The market now has six-core CPUs available for general consumers to buy (multicore processors have been available in the server market for some time), so the question then becomes “Does it matter?” The rise of the quad-core processor highlighted the shortcomings of current software when it comes to multiple cores – a lot of it is unable to thread properly. What software can? Well, to properly take advantage of multiple cores, whether it’s one CPU with many cores or two physical CPUs, requires that an application be significantly parallelizable. That means that it can be broken up into little pieces and processed simultaneously on multiple cores.
Some tasks can’t handle this – they require that each step build upon the output of the previous one. Certain applications, however, were almost designed for this. Video editing, compressing, transcoding, some Photoshop filters, audio ripping, etc. all of it is great for use with multicore machines. Some games can do it, too, but not many. This is why when quad-cores really started to get big, we saw fast dual-core machines beating them for gaming at almost every turn. Even where games do take advantage of multiple cores, it’s usually on a task-by-task basis, e.g., putting the AI on one core, solving math on a second, etc. As multiple cores won’t be going anywhere anytime soon, however, that will eventually change and you’ll see games able to do more and more complex actions as a result.
While AMD made a few basic changes to their underlying microarchitecture – as one employee mentioned, whenever they make a new die, they take advantage of it to refine basic structure – – much of what went into the design of the new Phenom II X6 chips is essentially the same stuff that went into the Phenom II X4, with one major exception. Intel’s chips have had Turbo Boost functionality for a while, now, which overclocks specific cores when the chip at large is underutilized. This is more common than you might think; as we mentioned earlier not every application is capable of taking advantage of multicore CPUs. AMD’s Turbo Core function is implemented in a similar fashion, though it’s a bit more heavy-handed in that it works in groups of three. When the chip detects that only three or fewer of the cores in the new six-core chips are active, it automatically overclocks them. How much depends on which chip it is – the 1090T flagship will jump from 3.2 to 3.6GHz while the 1055T moves from 2.8 to 3.3GHz. If you haven’t figured it out by now, the ‘T’ addition to the chips’ model names signifies the presence of Turbo Core functionality, which implies that AMD will be releasing new chips in the future that lack it.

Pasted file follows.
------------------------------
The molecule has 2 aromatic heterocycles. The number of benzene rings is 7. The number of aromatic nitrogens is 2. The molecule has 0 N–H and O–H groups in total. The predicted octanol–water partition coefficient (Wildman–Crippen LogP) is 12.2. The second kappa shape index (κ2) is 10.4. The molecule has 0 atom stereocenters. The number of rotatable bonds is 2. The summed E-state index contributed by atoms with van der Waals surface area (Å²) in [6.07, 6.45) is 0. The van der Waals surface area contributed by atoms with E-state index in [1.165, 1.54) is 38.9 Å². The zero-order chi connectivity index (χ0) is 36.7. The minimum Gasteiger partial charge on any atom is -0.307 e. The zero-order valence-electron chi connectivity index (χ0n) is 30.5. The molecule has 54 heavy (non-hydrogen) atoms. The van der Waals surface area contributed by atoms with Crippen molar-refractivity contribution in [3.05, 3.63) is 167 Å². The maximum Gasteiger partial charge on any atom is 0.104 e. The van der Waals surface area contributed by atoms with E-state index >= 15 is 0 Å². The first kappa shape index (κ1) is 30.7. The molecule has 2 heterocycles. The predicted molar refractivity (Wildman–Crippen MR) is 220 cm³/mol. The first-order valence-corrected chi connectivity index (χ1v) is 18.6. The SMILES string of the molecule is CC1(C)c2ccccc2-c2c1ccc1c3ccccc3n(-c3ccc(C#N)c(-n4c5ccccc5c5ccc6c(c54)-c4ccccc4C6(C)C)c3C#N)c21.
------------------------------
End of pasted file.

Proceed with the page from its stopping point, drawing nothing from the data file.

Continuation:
As part of the festivities surrounding the new chips, AMD also launched a new chipset: the 890FX. The 890FX is the chip maker’s flagship chipset, designed to work with high-end CPUs and discrete video cards. In fact, since it’s designed that way from the ground up, it requires those discrete video cards – there’s no onboard video available. Users looking to take advantage of the six-core chips without needing to buy a big graphics card can always purchase a board that uses the 890GX chipset – the GX signifies the presence of integrated graphics. AMD’s integrated graphics have been a strong selling point vs Intel, these past few years.
The new chipset offers up a whopping 42 PCI-Express 2.0 lanes. Those can be utilized in any number of ways. The good thing is that you won’t have to worry about constraining the speed on some devices, such as SATA3 drives and USB3.0 – yes, onboard options for those ports use the motherboard’s available bandwidth – go ahead and CrossFire it up to your heart’s content. As part of the 890FX, AMD includes the SB850 southbridge, a much-needed update that we first saw in the 890GX chipset that was released just a few weeks ago. The SB850 brings native SATA3 (6Gbps) support to up to six devices. As with Intel, however, the boards don’t support USB3.0 natively, which is a real shame. Like in the ASUS board we used in this review, most manufacturers are putting on third-party controller chips to give users at least two USB3.0 ports. ASUS’ choice of the NEC chip seems to be a pretty popular one.